The Democrats have a branding problem. There is a fundamental disconnect between what they’re trying to communicate and what people understand—or what they even hear to begin with. In the first place, unless you’re incredibly politically aware, most information you will receive will be in the form of soundbites. One of the only things I remember from my intro American Politics and Government class is the concept of heuristics. (I liked the word.) A word for shortcut that is longer than the word “shortcut”: lovely
I’ve wondered for a while why it is that people vote against their own interests. This is especially true of people voting against their own economic interests. This point has been brought up by the likes of Rachel Maddow, Keith Olbermann, and Bill Maher countless times. They’re confounded as to why the majority of people don’t want a fairer tax system or greater funds allocated for industries that are in the long term interest of the country (e.g., education, alternative energy exploration, technology research and development, stem cell research). They do not see these issues as controversial.
While every issue carries a certain amount of controversy, it’s all in how these issues are framed. While the oversimplification (and often outright lies) espoused by conservative spin doctors completely twist the message, they are effective. “Intelligent design” is one such success. The message is catered to the specific climate. “Job creators” and “job killers” are the flavors of the day. The wealthy are “job creators”. Forays into alternative energy development and funds allocated to raise emissions standards on cars are “job killers”. This isn’t true, of course. It may be truth adjacent, in some cases. Conservatives play on this kernel of truth, and snowball it. Some wealthy people may create jobs. This does not mean all members of the uppermost income brackets are job creators. This is simple logic. Sometimes companies (whether they be renewable research companies or not) do fire people. This is the nature of business. Frame them as “job killers” or “job destroyers” and you fundamentally alter the narrative.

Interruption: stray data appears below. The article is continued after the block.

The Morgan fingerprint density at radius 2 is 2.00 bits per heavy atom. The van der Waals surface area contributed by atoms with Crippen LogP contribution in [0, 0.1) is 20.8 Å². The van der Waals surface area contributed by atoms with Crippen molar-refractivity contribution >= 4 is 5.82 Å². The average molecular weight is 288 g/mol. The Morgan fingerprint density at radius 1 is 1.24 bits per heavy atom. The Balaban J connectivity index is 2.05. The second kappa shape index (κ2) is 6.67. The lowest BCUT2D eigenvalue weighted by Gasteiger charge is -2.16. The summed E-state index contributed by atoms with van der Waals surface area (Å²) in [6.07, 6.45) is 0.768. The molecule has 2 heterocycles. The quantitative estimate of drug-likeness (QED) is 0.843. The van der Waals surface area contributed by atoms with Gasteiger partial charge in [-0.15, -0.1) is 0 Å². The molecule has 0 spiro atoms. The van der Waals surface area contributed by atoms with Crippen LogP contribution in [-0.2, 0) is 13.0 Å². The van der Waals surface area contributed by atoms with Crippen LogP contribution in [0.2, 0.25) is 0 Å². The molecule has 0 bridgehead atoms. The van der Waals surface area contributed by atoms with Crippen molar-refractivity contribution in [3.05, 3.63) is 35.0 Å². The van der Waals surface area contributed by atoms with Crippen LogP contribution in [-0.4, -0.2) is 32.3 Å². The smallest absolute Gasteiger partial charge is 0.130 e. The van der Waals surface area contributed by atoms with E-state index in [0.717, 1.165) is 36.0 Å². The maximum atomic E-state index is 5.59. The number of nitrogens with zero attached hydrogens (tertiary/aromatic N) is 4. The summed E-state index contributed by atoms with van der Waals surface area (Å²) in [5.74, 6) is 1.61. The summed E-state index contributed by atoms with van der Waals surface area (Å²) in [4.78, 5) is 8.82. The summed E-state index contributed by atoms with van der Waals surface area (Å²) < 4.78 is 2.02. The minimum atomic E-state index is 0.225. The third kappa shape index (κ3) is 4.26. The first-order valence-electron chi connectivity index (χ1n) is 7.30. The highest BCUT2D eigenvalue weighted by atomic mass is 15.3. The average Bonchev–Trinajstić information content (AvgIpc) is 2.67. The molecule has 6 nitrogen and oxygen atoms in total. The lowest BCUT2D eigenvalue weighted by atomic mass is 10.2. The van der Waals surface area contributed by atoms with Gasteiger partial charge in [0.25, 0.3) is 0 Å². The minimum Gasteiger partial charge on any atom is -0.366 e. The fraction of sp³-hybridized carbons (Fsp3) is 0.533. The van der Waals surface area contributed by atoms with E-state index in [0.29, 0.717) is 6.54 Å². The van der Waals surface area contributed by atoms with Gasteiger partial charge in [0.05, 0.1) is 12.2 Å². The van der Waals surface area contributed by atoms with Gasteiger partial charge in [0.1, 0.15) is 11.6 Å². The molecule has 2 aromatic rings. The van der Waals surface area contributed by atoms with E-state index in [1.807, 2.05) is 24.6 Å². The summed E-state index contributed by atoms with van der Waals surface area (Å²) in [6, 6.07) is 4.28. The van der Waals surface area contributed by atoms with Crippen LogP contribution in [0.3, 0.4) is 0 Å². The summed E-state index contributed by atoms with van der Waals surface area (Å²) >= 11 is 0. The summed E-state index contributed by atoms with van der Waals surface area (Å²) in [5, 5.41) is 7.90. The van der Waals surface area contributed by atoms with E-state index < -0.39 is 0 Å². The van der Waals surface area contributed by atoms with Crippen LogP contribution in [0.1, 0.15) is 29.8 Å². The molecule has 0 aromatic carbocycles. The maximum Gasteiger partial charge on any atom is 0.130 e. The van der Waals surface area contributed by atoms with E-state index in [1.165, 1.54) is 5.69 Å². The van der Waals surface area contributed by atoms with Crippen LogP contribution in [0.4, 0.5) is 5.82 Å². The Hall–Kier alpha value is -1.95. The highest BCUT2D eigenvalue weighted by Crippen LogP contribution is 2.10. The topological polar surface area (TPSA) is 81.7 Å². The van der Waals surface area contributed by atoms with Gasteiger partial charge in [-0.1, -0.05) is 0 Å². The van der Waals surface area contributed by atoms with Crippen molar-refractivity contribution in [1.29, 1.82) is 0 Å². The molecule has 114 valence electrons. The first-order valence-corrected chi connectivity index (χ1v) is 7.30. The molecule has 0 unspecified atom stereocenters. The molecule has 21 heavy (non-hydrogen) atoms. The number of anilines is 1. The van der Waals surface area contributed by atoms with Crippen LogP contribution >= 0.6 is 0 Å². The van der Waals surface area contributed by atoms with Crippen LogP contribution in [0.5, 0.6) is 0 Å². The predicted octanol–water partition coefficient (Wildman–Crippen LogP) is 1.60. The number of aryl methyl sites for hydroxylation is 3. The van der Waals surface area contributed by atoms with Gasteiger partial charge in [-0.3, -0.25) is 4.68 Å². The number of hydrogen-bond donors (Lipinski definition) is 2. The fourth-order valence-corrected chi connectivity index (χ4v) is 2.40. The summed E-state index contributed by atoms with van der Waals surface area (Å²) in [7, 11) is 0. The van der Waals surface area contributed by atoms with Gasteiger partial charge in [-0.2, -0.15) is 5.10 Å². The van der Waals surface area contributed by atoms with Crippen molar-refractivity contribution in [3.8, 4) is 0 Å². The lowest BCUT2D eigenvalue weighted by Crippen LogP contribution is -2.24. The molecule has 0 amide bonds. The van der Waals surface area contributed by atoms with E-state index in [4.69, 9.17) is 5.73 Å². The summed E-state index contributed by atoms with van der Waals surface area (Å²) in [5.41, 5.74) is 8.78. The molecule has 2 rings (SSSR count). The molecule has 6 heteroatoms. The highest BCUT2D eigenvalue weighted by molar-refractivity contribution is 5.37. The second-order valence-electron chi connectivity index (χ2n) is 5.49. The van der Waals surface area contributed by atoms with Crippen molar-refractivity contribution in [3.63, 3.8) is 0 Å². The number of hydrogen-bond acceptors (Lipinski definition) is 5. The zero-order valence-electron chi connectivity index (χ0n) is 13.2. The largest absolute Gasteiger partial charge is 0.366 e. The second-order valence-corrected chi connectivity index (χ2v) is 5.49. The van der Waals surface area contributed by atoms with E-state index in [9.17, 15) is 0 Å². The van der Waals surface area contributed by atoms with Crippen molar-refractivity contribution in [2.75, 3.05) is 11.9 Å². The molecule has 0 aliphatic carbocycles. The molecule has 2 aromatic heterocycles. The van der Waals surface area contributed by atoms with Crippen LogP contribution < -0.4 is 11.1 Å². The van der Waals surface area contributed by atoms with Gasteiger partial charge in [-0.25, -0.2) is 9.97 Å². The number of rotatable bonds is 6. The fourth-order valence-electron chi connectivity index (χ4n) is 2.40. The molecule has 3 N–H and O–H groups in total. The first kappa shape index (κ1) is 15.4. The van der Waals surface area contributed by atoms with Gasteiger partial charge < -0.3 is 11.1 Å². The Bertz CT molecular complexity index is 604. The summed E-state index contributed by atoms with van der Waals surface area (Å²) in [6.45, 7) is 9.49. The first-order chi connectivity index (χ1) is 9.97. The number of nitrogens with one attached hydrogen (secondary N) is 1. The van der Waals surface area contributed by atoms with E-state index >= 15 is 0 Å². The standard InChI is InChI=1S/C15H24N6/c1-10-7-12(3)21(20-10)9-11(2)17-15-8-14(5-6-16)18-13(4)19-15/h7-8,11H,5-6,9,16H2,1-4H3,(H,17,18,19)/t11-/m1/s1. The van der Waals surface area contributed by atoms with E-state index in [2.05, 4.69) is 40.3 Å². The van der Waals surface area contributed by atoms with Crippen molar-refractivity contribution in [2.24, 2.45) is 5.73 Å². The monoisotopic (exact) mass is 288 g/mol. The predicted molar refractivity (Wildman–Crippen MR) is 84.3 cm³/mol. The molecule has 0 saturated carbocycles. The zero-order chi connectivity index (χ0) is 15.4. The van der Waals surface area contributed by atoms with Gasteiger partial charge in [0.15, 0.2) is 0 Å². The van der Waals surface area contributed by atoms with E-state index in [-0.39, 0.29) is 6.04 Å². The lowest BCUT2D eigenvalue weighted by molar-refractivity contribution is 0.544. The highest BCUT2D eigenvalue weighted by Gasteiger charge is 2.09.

While I loathe the idea of playing to the lowest common denominator, I at least wish that there were a level playing field. President Obama has repeatedly been cast as a distant, cerebral, scholarly character. He doesn’t speak in particularly pretentious language, but he does talk in full sentences. When he doesn’t elucidate every detail, he’s accused of selling rhetoric, not substance. The guy can’t catch a break.